Donald Trump


Sorry, Trump.



From the earliest days of his primary campaign, President Trump promised he would build a wall across the southern border and make Mexico pay for it. On Thursday, Trump declared that the United States–Mexico–Canada Agreement (USMCA) would allow him to finally fulfill that promise. The only problem is that this is not true. If the wall gets built, it will still be Americans who foot the bill.

Early talks about the border wall lacked specificity. In January, a payment solution explored by Congressional Republicans had America paying for the wall up front. That wasn't what Trump promised, and so the president tweeted in response that Americans would be reimbursed, perhaps with a 20 percent tax on imports from Mexico. Critics responded that such a tax—and thus the wall itself—would be paid for by American consumers.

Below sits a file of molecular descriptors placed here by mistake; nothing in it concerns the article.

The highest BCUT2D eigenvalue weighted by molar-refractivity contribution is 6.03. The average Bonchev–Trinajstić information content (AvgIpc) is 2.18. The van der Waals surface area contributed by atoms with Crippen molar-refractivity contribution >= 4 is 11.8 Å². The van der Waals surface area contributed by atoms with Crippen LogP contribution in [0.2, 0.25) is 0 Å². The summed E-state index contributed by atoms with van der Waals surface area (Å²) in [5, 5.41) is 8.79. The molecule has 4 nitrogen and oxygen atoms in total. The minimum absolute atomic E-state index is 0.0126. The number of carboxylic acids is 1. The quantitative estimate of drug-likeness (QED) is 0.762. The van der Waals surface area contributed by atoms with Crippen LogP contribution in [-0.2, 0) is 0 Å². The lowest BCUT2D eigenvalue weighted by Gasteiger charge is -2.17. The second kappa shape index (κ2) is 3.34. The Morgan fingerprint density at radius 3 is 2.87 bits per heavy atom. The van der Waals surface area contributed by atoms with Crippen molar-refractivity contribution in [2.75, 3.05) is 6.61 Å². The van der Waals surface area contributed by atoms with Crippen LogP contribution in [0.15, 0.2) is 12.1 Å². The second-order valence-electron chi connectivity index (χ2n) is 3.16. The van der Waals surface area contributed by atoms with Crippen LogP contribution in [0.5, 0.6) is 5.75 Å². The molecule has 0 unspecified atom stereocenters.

On Thursday, Trump announced that the USMCA promises substantial savings over the North American Free Trade Agreement (NAFTA), and that means Mexico really is paying for the border wall.

But saving money is not the same as receiving it. Americans will still foot the bill, while possibly watching still more jobs head overseas. Reason's Eric Boehm predicted that certain provisions in the agreement will lead to higher manufacturing costs, which would lead companies to move production outside the U.S.

Unless Trump finds another way to charge Mexico for an American infrastructure project, Americans can fully expect to pay at least $18 billion for the first phase of the wall. They can also expect to pay at least $48.3 billion in repairs throughout the wall's first decade. The actual cost will likely be much higher, as initial estimates rely on "unrealistically cheap construction costs."